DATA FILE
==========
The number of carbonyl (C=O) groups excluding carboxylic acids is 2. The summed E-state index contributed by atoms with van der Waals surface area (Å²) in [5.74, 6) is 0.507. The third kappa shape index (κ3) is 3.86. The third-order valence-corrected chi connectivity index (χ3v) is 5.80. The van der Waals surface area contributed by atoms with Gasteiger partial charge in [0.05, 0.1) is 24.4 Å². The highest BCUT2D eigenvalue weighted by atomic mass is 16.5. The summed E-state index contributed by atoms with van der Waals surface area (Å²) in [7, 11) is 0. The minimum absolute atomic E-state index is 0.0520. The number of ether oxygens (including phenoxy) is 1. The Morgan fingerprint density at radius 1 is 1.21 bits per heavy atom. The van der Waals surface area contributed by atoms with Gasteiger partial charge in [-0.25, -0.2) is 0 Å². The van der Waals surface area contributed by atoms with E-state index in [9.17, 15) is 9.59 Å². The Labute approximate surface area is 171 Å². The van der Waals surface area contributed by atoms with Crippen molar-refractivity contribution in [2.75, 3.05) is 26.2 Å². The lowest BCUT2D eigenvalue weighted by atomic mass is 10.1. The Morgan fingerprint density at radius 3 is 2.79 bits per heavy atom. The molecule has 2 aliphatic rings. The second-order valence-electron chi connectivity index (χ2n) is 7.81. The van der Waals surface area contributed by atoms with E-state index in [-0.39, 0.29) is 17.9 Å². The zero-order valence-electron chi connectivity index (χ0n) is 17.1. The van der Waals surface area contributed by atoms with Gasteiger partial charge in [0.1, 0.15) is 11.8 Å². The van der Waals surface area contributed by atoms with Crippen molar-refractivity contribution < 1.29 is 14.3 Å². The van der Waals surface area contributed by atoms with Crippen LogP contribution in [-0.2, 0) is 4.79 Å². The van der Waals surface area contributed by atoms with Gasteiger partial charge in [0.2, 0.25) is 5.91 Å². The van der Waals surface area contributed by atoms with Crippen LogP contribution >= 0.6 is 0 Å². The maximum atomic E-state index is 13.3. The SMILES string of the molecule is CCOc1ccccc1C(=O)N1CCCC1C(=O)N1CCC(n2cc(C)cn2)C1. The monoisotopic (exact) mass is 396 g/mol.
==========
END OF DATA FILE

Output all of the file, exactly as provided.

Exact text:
The number of carbonyl (C=O) groups excluding carboxylic acids is 2. The summed E-state index contributed by atoms with van der Waals surface area (Å²) in [5.74, 6) is 0.507. The third kappa shape index (κ3) is 3.86. The third-order valence-corrected chi connectivity index (χ3v) is 5.80. The van der Waals surface area contributed by atoms with Gasteiger partial charge in [0.05, 0.1) is 24.4 Å². The highest BCUT2D eigenvalue weighted by atomic mass is 16.5. The summed E-state index contributed by atoms with van der Waals surface area (Å²) in [7, 11) is 0. The minimum absolute atomic E-state index is 0.0520. The number of ether oxygens (including phenoxy) is 1. The Morgan fingerprint density at radius 1 is 1.21 bits per heavy atom. The van der Waals surface area contributed by atoms with Gasteiger partial charge in [-0.25, -0.2) is 0 Å². The van der Waals surface area contributed by atoms with E-state index in [9.17, 15) is 9.59 Å². The Labute approximate surface area is 171 Å². The van der Waals surface area contributed by atoms with Crippen molar-refractivity contribution in [2.75, 3.05) is 26.2 Å². The lowest BCUT2D eigenvalue weighted by atomic mass is 10.1. The Morgan fingerprint density at radius 3 is 2.79 bits per heavy atom. The molecule has 2 aliphatic rings. The second-order valence-electron chi connectivity index (χ2n) is 7.81. The van der Waals surface area contributed by atoms with E-state index in [-0.39, 0.29) is 17.9 Å². The zero-order valence-electron chi connectivity index (χ0n) is 17.1. The van der Waals surface area contributed by atoms with Gasteiger partial charge in [0.1, 0.15) is 11.8 Å². The van der Waals surface area contributed by atoms with Crippen molar-refractivity contribution < 1.29 is 14.3 Å². The van der Waals surface area contributed by atoms with Crippen LogP contribution in [-0.2, 0) is 4.79 Å². The van der Waals surface area contributed by atoms with Gasteiger partial charge in [0.2, 0.25) is 5.91 Å². The van der Waals surface area contributed by atoms with Crippen LogP contribution >= 0.6 is 0 Å². The maximum atomic E-state index is 13.3. The SMILES string of the molecule is CCOc1ccccc1C(=O)N1CCCC1C(=O)N1CCC(n2cc(C)cn2)C1. The monoisotopic (exact) mass is 396 g/mol.